A new study has suggests that owing to genetic differences, people could vary in their ability to mount a cell-mediated immune response against the H7N9 influenza virus that emerged in February last year.
Animal and human studies suggest that, in the absence of protective antibodies against a new influenza strain, cross-reactive CD8+ T lymphocytes (CTLs) generated previously against other influenza strains can diminish disease severity, and may therefore provide some protection against the H7N9 virus.
Peter Doherty and colleagues investigated the capacity of pre-existing influenza-specific CTLs to respond to the H7N9 virus in individuals not previously exposed to the virus.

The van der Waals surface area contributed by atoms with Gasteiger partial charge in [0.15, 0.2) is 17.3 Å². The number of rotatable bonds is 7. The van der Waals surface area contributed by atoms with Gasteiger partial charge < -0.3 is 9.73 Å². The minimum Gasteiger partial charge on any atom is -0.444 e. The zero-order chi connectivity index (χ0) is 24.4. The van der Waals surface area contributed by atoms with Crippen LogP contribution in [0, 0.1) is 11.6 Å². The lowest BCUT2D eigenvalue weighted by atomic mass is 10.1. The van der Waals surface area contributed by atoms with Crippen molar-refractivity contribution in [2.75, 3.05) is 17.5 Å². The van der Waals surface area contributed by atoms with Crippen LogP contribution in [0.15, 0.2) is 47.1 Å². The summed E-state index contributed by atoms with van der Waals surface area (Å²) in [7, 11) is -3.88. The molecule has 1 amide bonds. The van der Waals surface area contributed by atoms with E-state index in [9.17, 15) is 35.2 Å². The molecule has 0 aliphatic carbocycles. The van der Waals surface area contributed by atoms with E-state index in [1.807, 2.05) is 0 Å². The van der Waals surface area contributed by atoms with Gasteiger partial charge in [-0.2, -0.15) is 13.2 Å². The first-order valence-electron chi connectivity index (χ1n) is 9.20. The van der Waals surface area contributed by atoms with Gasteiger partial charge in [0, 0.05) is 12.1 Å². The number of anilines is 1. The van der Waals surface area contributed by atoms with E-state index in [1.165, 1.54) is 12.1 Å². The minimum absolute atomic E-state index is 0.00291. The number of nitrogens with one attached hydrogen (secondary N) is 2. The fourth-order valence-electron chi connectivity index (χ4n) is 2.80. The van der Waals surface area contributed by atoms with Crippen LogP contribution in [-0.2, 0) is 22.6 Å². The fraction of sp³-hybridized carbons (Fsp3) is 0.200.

The researchers found that 28 per cent of the H7N9 peptides with the capacity to elicit CTL responses are also found in other influenza A viruses that caused past human pandemics or epidemics.
They then estimated that the human leukocyte antigens (HLAs) capable of presenting immunogenic influenza peptides to CTLs are present in approximately 16-57 per cent of the population, and vary in prevalence depending on ethnicity.
Analyses of blood cells from 52 healthy human donors incubated with the peptides in vitro revealed that some HLA alleles elicit robust CTL responses against any human influenza A virus, including H7N9, whereas other alleles, such as those that tend to be prevalent in the indigenous people of Alaska and Australia, displayed limited CTL responses.